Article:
Starting in 2018, the Canadian Council on Invasive Species (CCIS) received funding from the EcoAction Community Grant Program, through Environment and Climate Change Canada, to partner with the Invasive Species Council of BC (ISC BC) and the Saskatchewan Invasive Species Council (SISC) to work with local partners in both provinces and adopt aquatic habitats to remove aquatic invasive species, resulting in restored shoreline and wetland areas.

The overall objective of the project is to improve water quality and restore key shorelines, wetlands and boat launched impacts by aquatic invasive species, and to also to continue to raise awareness of the issue of invasive species across Canada.

The key component of this project is the on-the-ground action to improve water quality and restore key shorelines through the hard work of local volunteers. In just the first year of this project, the Saskatchewan Invasive Species Council (SISC), along with the Native Plant Society of Saskatchewan, the Meewasin Valley Authority, the South Saskatchewan River Watershed Stewards and the Saskatchewan Invasive Species Council, including all of their volunteers, joined forces and adopted 45 km of the South Saskatchewan infested with Flowering Rush (Butomus umbellatus) and removed all patches of the invasive species found.

The Invasive Species Council of BC (ISC BC) partnered with the Columbia Shuswap Invasive Species Society (CSISS), Friends of Bridge Lake, Williams Lake Indian Band, and Friends of Todd Creek Watershed and all their volunteers to remove and monitor the spread of Yellow Flag Iris.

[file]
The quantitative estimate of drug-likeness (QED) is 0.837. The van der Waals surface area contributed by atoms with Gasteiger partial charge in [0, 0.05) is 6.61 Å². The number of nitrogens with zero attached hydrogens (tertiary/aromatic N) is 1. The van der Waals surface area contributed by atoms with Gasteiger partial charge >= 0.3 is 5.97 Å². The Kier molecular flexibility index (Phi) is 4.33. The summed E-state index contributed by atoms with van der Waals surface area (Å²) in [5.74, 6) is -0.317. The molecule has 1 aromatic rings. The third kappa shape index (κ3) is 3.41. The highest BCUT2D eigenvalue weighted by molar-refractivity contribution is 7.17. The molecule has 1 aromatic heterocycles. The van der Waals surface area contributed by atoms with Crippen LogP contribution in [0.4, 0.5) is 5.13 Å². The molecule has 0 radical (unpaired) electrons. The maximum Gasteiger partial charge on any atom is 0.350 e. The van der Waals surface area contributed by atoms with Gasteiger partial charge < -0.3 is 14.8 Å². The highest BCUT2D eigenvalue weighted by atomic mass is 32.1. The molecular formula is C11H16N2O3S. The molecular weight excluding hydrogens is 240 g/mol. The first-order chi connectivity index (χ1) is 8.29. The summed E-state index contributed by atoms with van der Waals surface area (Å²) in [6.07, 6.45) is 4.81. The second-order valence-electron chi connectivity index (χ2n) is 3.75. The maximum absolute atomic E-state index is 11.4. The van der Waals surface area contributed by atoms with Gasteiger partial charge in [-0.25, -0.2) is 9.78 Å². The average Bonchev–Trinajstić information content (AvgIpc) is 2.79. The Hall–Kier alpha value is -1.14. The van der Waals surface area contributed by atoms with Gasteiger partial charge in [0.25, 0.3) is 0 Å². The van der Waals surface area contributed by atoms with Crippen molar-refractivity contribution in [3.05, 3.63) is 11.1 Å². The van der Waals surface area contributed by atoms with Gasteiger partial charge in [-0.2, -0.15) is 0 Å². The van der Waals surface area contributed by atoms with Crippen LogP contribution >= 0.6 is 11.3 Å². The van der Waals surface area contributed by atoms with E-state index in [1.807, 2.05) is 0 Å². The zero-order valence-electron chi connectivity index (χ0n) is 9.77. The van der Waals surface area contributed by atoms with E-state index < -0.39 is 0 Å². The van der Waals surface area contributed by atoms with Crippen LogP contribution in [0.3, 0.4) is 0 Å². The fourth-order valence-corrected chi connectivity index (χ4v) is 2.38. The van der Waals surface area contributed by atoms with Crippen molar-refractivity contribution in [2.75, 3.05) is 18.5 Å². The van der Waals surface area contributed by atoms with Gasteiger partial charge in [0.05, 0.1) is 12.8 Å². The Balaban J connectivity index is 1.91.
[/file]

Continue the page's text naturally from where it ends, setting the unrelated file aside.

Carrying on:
As you can see, much of any conservation work, invasive species related or not, is dependent of dedicated community members who take time out of their busy lives to contribute to these efforts.

So, why should you take action and volunteer? Read on to find out!

Volunteering connects you to others

Volunteering allows you to connect to your community and make it a better place. Even helping with the smallest tasks can make a real difference to the lives of people, animals, and organizations in need. You can make new friends and contacts, increase your social and relationship skills and volunteer with your family!

Volunteering is good for your mind and body

Volunteering provides many benefits to both mental and physical health. Volunteering can help counteract the effects of stress, anger, and anxiety. The social contact aspect of helping and working with others can have a profound effect on your overall psychological well-being. It can combat depression, makes you happy, boost your self-confidence, provide you with a sense of purpose and can help you stay physically healthy.

Volunteering can advance your career

If you’re considering a new career, volunteering can help you get experience in your area of interest and meet people in the field. Even if you’re not planning on changing careers, volunteering gives you the opportunity to practice important skills used in the workplace, such as teamwork, communication, problem solving, project planning, task management, and organization.

So, convinced you want to volunteer? Check out our Chapters page to find your local invasive species council and find out how you can get involved.

What else can you do to help combat invasive species? Check out the tips below!

1. Learn what invasive species look like and report them. By learning what they look like and reporting their sightings, you are contributing to their early detection, resulting in action to prevent their further spread. If we learn of where these species are before they get a foot hold, we may be able to stop them.

2. Prevent their spread. If you like to go outside, bike, fish, boat, kayak etc. you might be spreading invasive species without even knowing about it. Be sure to check your gear for invasive plants and animals before moving to a new location.

3. Tackle them. We worked with ISC BC and SISC to create an “Adopt an Aquatic Area Toolkit”. The purpose of the toolkit is to assist other stakeholder groups in protecting our precious aquatic habitats by effectively addressing aquatic invasive species issues. The toolkit is a step-by-step guide on how to adopt and aquatic area impacted by invasive species and how to restore and manage it. Find the toolkit HERE.






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